For the next few months, I am going to do a brief recap of some powerful parenting (with educational topics) books I’ve read.
Sometimes reading quotes from books helps shift my mindset on certain topics and gets me focused on what’s really important when raising children.
Book Title: Glitter and Glue
Author: Kelly Corrigan
When Kelly Corrigan was in high school, her mother neatly summarized the family dynamic as “Your father’s the glitter but I’m the glue.” This meant nothing to Kelly, who left childhood sure that her mom—with her inviolable commandments and proud stoicism—would be nothing more than background chatter for the rest of Kelly’s life, which she was carefully orienting toward adventure. After college, armed with a backpack, her personal mission statement, and a wad of traveler’s checks, she took off for Australia to see things and do things and Become Interesting.
This book was beautiful. Parenthood. The quote below really hit home with me. It’s so true–” Your father’s the glitter but I’m the glue.” I saw this growing up and I know this now. Kelly reminds me of the immensely important job I have and how fast motherhood flies by.
Top Ten Quotes:
- “Your father’s the glitter but I’m the glue.”
- “But now I see there’s no such thing as “a” woman, “one” woman. There are dozens inside every one of them. I probably should have figured this out sooner, but what child can see the women inside her mom, what with all the Motherness blocking out everything else?”
- “The mother is the most essential piece on the board, the one you must protect. Only she has the range. Only she can move in multiple directions. Once she’s gone, it’s a whole different game.”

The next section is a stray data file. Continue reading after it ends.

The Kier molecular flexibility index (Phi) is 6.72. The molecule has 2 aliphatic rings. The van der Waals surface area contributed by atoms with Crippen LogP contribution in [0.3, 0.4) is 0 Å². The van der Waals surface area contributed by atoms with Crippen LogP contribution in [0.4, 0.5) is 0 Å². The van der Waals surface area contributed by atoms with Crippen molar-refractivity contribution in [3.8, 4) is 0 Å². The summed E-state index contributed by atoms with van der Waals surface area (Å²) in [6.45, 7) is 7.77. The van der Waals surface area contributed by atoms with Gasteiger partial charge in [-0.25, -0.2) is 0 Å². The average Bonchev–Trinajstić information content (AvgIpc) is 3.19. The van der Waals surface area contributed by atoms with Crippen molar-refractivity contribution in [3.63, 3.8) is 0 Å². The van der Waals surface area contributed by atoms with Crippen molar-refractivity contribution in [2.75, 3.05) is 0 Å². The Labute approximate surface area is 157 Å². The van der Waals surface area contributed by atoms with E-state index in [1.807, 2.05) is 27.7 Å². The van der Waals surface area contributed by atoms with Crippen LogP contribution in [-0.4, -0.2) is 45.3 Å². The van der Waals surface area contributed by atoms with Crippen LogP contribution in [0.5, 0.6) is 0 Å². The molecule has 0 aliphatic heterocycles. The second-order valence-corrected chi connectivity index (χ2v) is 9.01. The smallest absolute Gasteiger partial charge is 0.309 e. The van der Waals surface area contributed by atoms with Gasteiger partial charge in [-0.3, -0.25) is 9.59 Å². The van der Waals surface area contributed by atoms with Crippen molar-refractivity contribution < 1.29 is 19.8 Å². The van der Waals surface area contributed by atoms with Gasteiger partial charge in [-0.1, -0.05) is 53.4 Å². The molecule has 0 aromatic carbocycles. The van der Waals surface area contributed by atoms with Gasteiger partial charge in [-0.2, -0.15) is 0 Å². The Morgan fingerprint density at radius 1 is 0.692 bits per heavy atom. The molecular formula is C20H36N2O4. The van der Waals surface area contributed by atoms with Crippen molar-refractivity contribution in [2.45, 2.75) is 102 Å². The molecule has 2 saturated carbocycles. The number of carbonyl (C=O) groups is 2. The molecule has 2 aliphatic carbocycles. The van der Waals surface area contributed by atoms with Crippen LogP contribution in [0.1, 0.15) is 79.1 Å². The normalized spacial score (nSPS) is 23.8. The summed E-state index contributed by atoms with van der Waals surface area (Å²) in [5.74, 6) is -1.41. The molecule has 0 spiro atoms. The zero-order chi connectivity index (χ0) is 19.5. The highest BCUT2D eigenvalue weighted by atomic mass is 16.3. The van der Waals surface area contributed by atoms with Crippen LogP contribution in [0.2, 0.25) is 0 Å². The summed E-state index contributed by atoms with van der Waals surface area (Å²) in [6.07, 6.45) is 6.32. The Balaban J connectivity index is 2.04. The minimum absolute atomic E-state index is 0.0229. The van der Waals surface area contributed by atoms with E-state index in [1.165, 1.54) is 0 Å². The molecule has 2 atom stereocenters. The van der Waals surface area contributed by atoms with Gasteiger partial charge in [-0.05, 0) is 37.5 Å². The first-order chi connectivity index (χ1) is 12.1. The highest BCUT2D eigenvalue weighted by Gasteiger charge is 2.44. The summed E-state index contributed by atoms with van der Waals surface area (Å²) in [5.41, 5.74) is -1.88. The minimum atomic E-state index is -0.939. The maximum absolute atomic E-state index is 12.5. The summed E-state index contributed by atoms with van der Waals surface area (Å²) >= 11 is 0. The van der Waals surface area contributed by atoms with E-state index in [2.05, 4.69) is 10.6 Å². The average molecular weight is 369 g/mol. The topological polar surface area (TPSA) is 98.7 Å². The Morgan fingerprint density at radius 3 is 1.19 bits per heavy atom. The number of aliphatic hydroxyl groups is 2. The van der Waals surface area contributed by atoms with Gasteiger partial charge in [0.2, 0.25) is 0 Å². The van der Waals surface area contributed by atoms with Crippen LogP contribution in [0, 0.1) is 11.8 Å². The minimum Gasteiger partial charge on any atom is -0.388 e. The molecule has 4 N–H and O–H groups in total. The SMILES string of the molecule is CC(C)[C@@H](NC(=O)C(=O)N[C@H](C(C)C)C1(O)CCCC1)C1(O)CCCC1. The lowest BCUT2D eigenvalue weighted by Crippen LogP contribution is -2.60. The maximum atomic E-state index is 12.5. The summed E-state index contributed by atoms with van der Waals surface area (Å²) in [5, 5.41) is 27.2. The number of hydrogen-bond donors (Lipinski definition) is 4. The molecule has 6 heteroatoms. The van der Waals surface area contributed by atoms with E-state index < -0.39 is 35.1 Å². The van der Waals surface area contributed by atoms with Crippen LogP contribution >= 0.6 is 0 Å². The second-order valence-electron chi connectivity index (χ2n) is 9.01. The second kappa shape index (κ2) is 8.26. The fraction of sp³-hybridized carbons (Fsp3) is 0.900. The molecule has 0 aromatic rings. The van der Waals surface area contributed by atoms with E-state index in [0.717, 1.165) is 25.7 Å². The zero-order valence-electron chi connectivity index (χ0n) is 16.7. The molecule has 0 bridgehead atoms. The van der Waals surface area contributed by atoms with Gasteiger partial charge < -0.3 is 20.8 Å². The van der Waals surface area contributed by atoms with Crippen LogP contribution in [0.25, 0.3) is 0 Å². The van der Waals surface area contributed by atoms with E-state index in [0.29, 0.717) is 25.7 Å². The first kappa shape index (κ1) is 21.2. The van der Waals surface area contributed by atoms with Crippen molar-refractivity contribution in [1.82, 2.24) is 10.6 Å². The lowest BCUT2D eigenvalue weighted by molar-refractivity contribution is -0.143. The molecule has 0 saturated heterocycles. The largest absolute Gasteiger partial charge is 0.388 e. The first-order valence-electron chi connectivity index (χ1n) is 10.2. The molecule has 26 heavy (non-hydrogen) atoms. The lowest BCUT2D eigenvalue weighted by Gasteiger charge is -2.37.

- “Raising people is not some lark. It’s serious work with serious repercussions. It’s air-traffic control. You can’t step out for a minute; you can barely pause to scratch your ankle.”
- “The thing about mothers, I want to say, is that once the containment ends and one becomes two, you don’t always fit together so nicely… The living mother-daughter relationship, you learn over and over again, is a constant choice between adaptation and acceptance.”
- “Pulling at the hem of my emotion was the creeping sense that it might well take until 2036 for this child in my arms to feel a fraction of what I already felt for her.”
- “And it occurs to me that maybe the reason my mother was so exhausted all the time wasn’t because she was doing so much but because she was feeling so much.”
- “I had thought a good mother would not elicit such comments, but now I see that a good mother is required to somehow absorb all this ugliness and find a way to fall back in love with her child the next day.”
- “That to fly requires chaotic, sometimes even violent passages–becomes a metaphor for all of life’s most meaningful endeavors.”
- “If you’d asked me when I graduated from college whose voice I’d hear in my head for the rest of my life, whose voice I’d want to hear, I’d have said some combination of my dad’s, my roommate Tracy’s, and Jackson Browne’s; I’d have listed 10, 20, or 200 others before I got to my mom’s. But now, give me almost any situation — termites, refinancing or back pain, mean girls or sibling rivalry, a child’s despair, a husband’s inattention, or my own spikes of rage and regret — and watch how fast I dial her number.”
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